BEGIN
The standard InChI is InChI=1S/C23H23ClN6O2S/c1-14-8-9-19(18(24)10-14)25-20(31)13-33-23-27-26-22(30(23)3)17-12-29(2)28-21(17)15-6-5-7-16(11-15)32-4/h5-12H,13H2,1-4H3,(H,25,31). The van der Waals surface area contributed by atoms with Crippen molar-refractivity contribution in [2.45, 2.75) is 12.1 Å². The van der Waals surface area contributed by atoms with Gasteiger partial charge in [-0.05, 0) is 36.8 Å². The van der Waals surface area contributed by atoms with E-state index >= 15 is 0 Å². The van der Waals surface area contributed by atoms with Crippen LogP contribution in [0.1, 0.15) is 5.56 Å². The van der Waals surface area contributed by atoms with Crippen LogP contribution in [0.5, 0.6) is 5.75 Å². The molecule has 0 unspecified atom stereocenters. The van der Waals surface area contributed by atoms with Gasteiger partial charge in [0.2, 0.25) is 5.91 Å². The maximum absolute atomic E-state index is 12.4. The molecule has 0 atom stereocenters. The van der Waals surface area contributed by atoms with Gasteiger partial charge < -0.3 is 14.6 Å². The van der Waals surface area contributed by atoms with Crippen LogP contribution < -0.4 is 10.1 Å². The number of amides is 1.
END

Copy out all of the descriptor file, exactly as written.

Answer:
The standard InChI is InChI=1S/C23H23ClN6O2S/c1-14-8-9-19(18(24)10-14)25-20(31)13-33-23-27-26-22(30(23)3)17-12-29(2)28-21(17)15-6-5-7-16(11-15)32-4/h5-12H,13H2,1-4H3,(H,25,31). The van der Waals surface area contributed by atoms with Crippen molar-refractivity contribution in [2.45, 2.75) is 12.1 Å². The van der Waals surface area contributed by atoms with Gasteiger partial charge in [-0.05, 0) is 36.8 Å². The van der Waals surface area contributed by atoms with E-state index >= 15 is 0 Å². The van der Waals surface area contributed by atoms with Crippen LogP contribution in [0.1, 0.15) is 5.56 Å². The van der Waals surface area contributed by atoms with Crippen LogP contribution in [0.5, 0.6) is 5.75 Å². The molecule has 0 unspecified atom stereocenters. The van der Waals surface area contributed by atoms with Gasteiger partial charge in [0.2, 0.25) is 5.91 Å². The maximum absolute atomic E-state index is 12.4. The molecule has 0 atom stereocenters. The van der Waals surface area contributed by atoms with Gasteiger partial charge < -0.3 is 14.6 Å². The van der Waals surface area contributed by atoms with Crippen LogP contribution < -0.4 is 10.1 Å². The number of amides is 1.